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Localisation Focus

The International Journal of Localisation

Localisation Focus–The International Journal of Localisation provides a forum for localisation professionals and researchers to discuss and present their localisation-related work, covering all aspects of this multi-disciplinary field, including software engineering and HCI, tools and technology development, cultural aspects, translation studies, human language technologies (including machine and machine assisted translation), project management, workflow and process automation, education and training, and details of new developments in the localisation industry. Proposed contributions are peer-reviewed thereby ensuring a high standard of published material. Localisation Focus–The International Journal of Localisation is distributed worldwide to libraries and localisation professionals, including engineers, managers, trainers, linguists, researchers and students. Indexed on a number of databases, this journal affords contributors increased recognition for their work. Localisation-related articles, book reviews, perspectives, insights and correspondence are all welcome.

Productivity vs Quality? A pilot study on the impact of translation memory systems

Volume 4 Issue 1


Author: Lynne Bowker


Translators working in the localisation industry are faced with the task of producing high-quality translations in a very short turnaround time. One way in which they are trying to balance these goals is by using translation technology to help. One of the most popular translation technology tools available is the translation memory (TM). TMs are often promoted as tools that can help translators to improve their productivity, but less is known about the impact that the use of such tools can have on the quality of the translation. This article investigates the impact of TMs on both speed and quality by presenting the results of a pilot study in which three groups of student translators were asked to translate the same text. Translators in Group A did not use a TM, and while their translations were of relatively high quality, they took longer to produce. Translators in Group B used an “unadulterated” TM, and they were able to translate more quickly, but there were some minor concerns with the quality of their work. Translators in Group C used a TM that had been deliberately “seeded” with a number of translation errors, and while they were able to work quickly, the quality of their translations was lower than that of the other two groups. The results of this small experiment seem to indicate that, when faced with the pressure to translate quickly, translators using TMs may not be critical enough of the proposals offered by the system. This in turn indicates a definite need for proper training in the appropriate use of translation technology.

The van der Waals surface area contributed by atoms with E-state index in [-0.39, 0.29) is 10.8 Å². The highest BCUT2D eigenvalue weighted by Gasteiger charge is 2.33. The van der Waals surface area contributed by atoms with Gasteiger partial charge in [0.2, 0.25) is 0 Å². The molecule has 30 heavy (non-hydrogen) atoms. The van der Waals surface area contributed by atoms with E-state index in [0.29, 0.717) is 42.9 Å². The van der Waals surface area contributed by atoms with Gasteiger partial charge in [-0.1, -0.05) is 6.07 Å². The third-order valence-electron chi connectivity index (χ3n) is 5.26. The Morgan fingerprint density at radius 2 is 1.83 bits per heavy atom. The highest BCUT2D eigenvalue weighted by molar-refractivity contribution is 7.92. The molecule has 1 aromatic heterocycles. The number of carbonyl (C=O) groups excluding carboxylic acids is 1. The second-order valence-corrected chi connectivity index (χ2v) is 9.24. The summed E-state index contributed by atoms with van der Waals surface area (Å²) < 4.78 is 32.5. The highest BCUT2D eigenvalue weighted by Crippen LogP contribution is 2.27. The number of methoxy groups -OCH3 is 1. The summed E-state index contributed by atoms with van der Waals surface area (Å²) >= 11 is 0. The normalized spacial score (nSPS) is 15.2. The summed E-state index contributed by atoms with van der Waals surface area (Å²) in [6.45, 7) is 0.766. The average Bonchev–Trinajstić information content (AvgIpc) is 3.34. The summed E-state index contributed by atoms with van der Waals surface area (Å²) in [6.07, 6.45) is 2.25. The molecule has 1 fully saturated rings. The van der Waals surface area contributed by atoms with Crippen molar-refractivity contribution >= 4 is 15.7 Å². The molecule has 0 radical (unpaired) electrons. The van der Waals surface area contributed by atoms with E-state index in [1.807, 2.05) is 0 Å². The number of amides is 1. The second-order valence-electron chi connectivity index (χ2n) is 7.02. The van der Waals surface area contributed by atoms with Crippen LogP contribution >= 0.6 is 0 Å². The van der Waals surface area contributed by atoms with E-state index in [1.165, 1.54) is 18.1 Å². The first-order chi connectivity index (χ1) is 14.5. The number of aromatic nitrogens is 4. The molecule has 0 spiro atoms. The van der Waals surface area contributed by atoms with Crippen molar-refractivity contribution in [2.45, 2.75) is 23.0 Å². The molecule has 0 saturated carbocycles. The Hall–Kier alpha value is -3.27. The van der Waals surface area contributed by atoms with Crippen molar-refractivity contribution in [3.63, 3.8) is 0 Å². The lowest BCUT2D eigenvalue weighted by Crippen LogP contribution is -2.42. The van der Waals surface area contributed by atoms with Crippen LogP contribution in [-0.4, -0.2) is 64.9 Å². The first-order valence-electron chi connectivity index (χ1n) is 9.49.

Keywords: Translation Memory, Quality, Productivity, Pilot study

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